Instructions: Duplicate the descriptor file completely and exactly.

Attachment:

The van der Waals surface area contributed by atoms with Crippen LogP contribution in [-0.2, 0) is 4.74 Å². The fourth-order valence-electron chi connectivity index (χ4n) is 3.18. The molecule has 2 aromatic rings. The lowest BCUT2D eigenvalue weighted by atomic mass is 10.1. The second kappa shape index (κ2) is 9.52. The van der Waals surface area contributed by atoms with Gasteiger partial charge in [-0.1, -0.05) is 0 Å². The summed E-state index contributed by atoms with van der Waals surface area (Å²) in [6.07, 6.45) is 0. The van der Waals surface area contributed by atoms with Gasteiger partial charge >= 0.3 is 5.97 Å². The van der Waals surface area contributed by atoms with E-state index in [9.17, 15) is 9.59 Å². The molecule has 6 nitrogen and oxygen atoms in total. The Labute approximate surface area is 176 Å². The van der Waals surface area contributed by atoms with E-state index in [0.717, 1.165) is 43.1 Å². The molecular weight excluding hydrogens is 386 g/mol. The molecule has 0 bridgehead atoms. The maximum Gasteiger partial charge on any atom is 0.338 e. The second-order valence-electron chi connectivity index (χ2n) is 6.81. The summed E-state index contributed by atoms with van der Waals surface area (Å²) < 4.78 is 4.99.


The van der Waals surface area contributed by atoms with Crippen LogP contribution in [-0.2, 0) is 4.74 Å². The fourth-order valence-electron chi connectivity index (χ4n) is 3.18. The molecule has 2 aromatic rings. The lowest BCUT2D eigenvalue weighted by atomic mass is 10.1. The second kappa shape index (κ2) is 9.52. The van der Waals surface area contributed by atoms with Gasteiger partial charge in [-0.1, -0.05) is 0 Å². The summed E-state index contributed by atoms with van der Waals surface area (Å²) in [6.07, 6.45) is 0. The van der Waals surface area contributed by atoms with Gasteiger partial charge >= 0.3 is 5.97 Å². The van der Waals surface area contributed by atoms with E-state index in [9.17, 15) is 9.59 Å². The molecule has 6 nitrogen and oxygen atoms in total. The Labute approximate surface area is 176 Å². The van der Waals surface area contributed by atoms with E-state index in [0.717, 1.165) is 43.1 Å². The molecular weight excluding hydrogens is 386 g/mol. The molecule has 0 bridgehead atoms. The maximum Gasteiger partial charge on any atom is 0.338 e. The second-order valence-electron chi connectivity index (χ2n) is 6.81. The summed E-state index contributed by atoms with van der Waals surface area (Å²) < 4.78 is 4.99.